You’re invited to AW2020, Advertising Week’s digital event, September 29-October 8 to help work through solutions to some of the advertising and marketing industry’s biggest problems. From climbing unemployment to racial inequality and an unclear future, now is the time, more than ever, to think and work together. Register to learn more.
The School of Communication Arts 2.0 is a hidden home for creative advertising students. You’ll find it on the top floor of a church in Brixton where a nightclub used to be. Take traditional education, flip it on its head and you have this playground for fledgling creatives nestled in the depths of South London. The school is supported by hundreds of agencies, some of which fund scholarships. Out of 36 students, 11 have help with fees.
Is it possible to have an ethical career in advertising?
It’s something I worry a lot about before I go to sleep at night. It was my biggest concern before starting at the School of Communication Arts and is still something I haven’t worked out. Despite being here for a couple of months now.
In some ways, I’m almost embarrassed about my place at SCA, whilst being simultaneously incredibly proud. Confusing mixture. I talk about my life at school in different ways depending on who I’m talking to that day. I try to make it acceptable to everyone. If I’m with artsy people, I tend to list the writers that started out as copywriters in an ad agency; Fitzgerald, Rushdie, Heller and so on.
To those people, it is a valid and respected stepping stone to ‘pure’ creativity and I can continue my conversation guilt free. If I’m talking to my feminist friends, I say the same thing, but observe that all those people are men. In my own way, I’m dismantling the patriarchy one person at a time, by occupying a space traditionally reserved for men. I’m a real life, modern-day Peggy Olsen, I say.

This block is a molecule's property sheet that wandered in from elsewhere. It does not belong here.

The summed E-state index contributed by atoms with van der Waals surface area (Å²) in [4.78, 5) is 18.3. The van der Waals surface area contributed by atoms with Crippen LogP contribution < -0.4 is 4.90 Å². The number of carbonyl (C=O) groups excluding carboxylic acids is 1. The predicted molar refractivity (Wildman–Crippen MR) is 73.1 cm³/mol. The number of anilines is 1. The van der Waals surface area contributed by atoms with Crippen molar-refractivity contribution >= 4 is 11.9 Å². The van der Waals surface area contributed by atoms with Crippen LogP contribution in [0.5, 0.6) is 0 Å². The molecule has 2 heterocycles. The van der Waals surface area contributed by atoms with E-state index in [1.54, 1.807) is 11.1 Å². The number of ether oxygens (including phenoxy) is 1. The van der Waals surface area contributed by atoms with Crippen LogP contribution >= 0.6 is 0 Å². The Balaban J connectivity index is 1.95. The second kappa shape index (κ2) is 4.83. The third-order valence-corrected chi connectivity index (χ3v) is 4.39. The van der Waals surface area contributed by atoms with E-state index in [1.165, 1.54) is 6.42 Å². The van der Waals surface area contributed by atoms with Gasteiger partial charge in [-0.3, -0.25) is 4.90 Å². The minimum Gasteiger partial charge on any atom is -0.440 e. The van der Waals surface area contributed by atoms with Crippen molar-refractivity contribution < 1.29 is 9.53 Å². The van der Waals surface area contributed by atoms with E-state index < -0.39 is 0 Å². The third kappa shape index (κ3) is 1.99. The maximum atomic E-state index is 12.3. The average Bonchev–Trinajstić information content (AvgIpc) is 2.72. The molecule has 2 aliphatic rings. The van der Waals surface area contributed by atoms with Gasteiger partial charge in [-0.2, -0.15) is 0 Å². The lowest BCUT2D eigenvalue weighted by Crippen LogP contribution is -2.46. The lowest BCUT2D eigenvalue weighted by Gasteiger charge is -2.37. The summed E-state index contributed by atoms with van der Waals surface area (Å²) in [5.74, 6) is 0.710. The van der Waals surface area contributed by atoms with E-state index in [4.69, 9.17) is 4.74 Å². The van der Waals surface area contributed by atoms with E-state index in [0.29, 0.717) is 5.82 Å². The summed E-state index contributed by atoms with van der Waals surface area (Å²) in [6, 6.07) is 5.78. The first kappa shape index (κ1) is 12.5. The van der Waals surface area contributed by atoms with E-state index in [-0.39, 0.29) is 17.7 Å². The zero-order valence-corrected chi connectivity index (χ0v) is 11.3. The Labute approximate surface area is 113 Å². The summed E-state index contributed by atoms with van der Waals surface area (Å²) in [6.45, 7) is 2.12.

Graham Fink came to school recently and talked about drawing with his eyes. He showed us a woman who hypnotized sharks and a blind man who painted.
But I know a lot of people think that it is just a capitalist occupation, often solving a symptom of a problem for economic gain. Am I just adding to the things that I complain about every time I’ve had a drink? Do I want to spend my life selling products that are arguably morally indefensible? Beauty products that reinforce unachievable standards of beauty and diminish women’s self-worth, meat products that contribute to the vast overconsumption of animals at the very steep cost of the environment, or just the broader idea that to be happy we must consume. I think a younger version of myself would have hoped that I would be a part of the solution, not the problem.
But the truth is I love writing. SCA allows me an entry into a world where I can get paid to do that. It still makes me light-headed sometimes when I realise that this is my reality, I’m not sure how I got so lucky. I worked at Grey for 8 months as an Account Executive and it was pretty addictive being around people with that much enthusiasm and curiosity for life. I want to work with people I genuinely like. I want to work in a cool office. I want to be challenged in a fast-paced environment.
Graham Fink came to school recently and talked about drawing with his eyes. He showed us a woman who hypnotised sharks and a blind man who painted. I felt my world expanding – flowers bloomed in my pupils and I was certain I was in the right place.
I still sometimes wonder if this is an ethical way to spend my life. But for now, I think that’s okay.